Tag Archives: Tokyo

Sayonara

And so, we come to my final blog post, and the realization that it was time to go home and finish things up. Towards the end of the semester, I must admit that I didn’t have too much time to write- if I wasn’t focusing on final exams or assignments, I was hanging out with friends before my trip back and getting as much out of my stay as I could. I ended up spending my final day with two of my close friends, visiting a shrine and getting Thai food before wishing each other luck and going our separate ways. Continue reading

Snack Time

This has been a big request for a while now. One of the most popular aspects of Japanese culture is the food, and I knew that a blog post composed of the types of things I’d eaten would be inevitable. When I told people that I would be studying in Japan, one of the most common responses- and questions- would revolve around Japanese food. Either about how they loved it or wanted to know if I liked it. I do love Japanese food, but now that I’ve been living here for so many months, I see it in a different light. It’s no longer “exotic” or “specialty” to me, because it has become a staple in my everyday diet. Not to mention the fact that there are so many types of dishes- some that I had never even heard of until arriving here- that I’ve only started to try. As there are many great things to eat, I realize that one blog post will probably not be enough. Perhaps I’ll add more in the coming days, but for now, enjoy some of my favorite dishes that are common in Tokyo. Continue reading

Just Traditional Things

It’s time to focus on some of the more “traditional” Japanese events that I’ve been attending. Seeing that my past couple of posts have had a bigger emphasis on cartoon characters and plastic fish, I think that it’s important to stray away from those topics for a while and touch on the older, more time-honored aspects of Japan. Continue reading

Cartooning and Cartoonists

I’ve found that it’s difficult to write blog posts, despite having so many things to talk about. Usually, I don’t have enough free time to do it. When I do, I get writer’s block. I’ll partly blame the busy schedule to midterms, which are right around the corner for us, but there has been another, more recent factor also bogging me down with deadlines and due dates: cartooning. Continue reading

Game Boy

On the rare occasion that I’m free from classes and don’t have any assignments that bog me down, it’s fun to get out of the dorm and explore with friends all the areas in Japan that aren’t on my route to school. Whether it’s window shopping in Harajuku, a Virtual Reality event in Shibuya, or conveyer belt sushi in Ikebukuro, every district of Tokyo seems to offer something fun. One of the most popular destinations, however, are the arcade stations in areas like Nakano and Akihabara. Now, I’ve brought up the arcades, taken some photos, and briefly described them in previous articles, but the scope of these places is so much bigger that simply “mentioning” them isn’t going to cut it. There’s enough about these places to fill an entire blog post, so that’s exactly what I intend to do. Continue reading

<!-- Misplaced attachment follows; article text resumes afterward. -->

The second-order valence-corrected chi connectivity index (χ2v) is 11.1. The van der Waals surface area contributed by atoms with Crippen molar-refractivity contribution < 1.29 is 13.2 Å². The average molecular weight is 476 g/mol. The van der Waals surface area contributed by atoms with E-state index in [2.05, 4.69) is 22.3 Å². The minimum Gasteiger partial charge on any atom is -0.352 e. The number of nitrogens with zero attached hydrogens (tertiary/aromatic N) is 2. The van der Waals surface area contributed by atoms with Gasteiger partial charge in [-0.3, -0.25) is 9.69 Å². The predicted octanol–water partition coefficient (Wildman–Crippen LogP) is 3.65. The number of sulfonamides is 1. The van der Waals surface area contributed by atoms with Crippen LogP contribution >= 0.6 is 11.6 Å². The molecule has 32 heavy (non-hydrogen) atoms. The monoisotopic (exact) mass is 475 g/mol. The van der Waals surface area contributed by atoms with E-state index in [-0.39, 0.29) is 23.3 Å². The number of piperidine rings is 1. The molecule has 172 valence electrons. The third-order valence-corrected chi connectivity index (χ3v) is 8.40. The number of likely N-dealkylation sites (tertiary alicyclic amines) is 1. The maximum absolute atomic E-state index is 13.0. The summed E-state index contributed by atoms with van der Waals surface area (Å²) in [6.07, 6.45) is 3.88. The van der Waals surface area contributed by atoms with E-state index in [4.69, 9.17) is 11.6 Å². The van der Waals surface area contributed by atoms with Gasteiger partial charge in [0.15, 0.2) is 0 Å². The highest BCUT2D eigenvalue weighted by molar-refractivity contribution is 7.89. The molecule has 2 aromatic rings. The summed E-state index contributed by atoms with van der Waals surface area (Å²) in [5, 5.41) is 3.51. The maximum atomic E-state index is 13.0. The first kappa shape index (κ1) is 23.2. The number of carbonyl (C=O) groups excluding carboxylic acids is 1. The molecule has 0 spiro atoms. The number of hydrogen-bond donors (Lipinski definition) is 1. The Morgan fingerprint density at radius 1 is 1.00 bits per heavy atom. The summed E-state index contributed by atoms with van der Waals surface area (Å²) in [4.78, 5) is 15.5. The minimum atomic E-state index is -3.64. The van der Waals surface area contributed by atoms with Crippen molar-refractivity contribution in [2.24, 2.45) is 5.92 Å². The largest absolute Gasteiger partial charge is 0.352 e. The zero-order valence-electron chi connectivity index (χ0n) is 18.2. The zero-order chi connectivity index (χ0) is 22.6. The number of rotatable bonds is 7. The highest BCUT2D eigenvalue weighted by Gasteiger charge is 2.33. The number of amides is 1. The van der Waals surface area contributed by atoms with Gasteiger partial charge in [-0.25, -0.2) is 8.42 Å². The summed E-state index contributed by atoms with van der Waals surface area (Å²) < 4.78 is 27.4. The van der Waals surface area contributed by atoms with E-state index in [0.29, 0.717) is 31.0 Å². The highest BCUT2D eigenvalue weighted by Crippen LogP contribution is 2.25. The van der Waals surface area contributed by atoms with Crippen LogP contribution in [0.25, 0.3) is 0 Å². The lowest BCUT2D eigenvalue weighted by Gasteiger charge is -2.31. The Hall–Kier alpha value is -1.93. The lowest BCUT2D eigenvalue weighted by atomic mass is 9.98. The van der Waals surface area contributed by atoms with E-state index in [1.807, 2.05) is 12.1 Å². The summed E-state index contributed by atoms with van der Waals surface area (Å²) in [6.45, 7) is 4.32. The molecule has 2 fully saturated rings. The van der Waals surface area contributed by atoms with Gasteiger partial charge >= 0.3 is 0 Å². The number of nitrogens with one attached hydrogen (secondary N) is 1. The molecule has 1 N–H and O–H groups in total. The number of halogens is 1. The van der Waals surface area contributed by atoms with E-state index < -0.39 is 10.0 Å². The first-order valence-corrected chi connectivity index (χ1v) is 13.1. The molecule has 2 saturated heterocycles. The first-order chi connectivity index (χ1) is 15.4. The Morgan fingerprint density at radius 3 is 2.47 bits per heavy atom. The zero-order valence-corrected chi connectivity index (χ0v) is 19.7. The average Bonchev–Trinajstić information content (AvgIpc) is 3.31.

Thought-Provoking

That’s the only word I could think of to describe my trip to Hiroshima. Thought-provoking. The study group that I came to Japan with is privileged in the fact that there are specially planned events for us to sign up for. These vary from small occasions such as shows or bus tours, and “day trips” to various museums and cities. The biggest and most anticipated trip of the semester, however, is the weekend trip to Hiroshima. Continue reading

Back to Work

I’ve finally gotten a free hour to write. Things have already gotten pretty hectic around here now that classes have begun. There’s really no “settling in” at Japanese university; you’re just kind of expected to understand the way things work, and adapt to them. Continue reading

New in Nippon

I landed in Narita on a Wednesday. We stayed in a hotel near the airport, shuttled into Tokyo  the  next  morning,  and  got  situated  into  our  dorms  and  homestays.  For some people, adapting seems to come easily. You might have been in the country before, studied kanji, or have a little bit of the language under your belt to hold a conversation. The other demographic are the students  who  have  never  been  out of  the  United  States, and  speak  absolutely  no  Japanese whatsoever. Take a wild guess which group fall under. Continue reading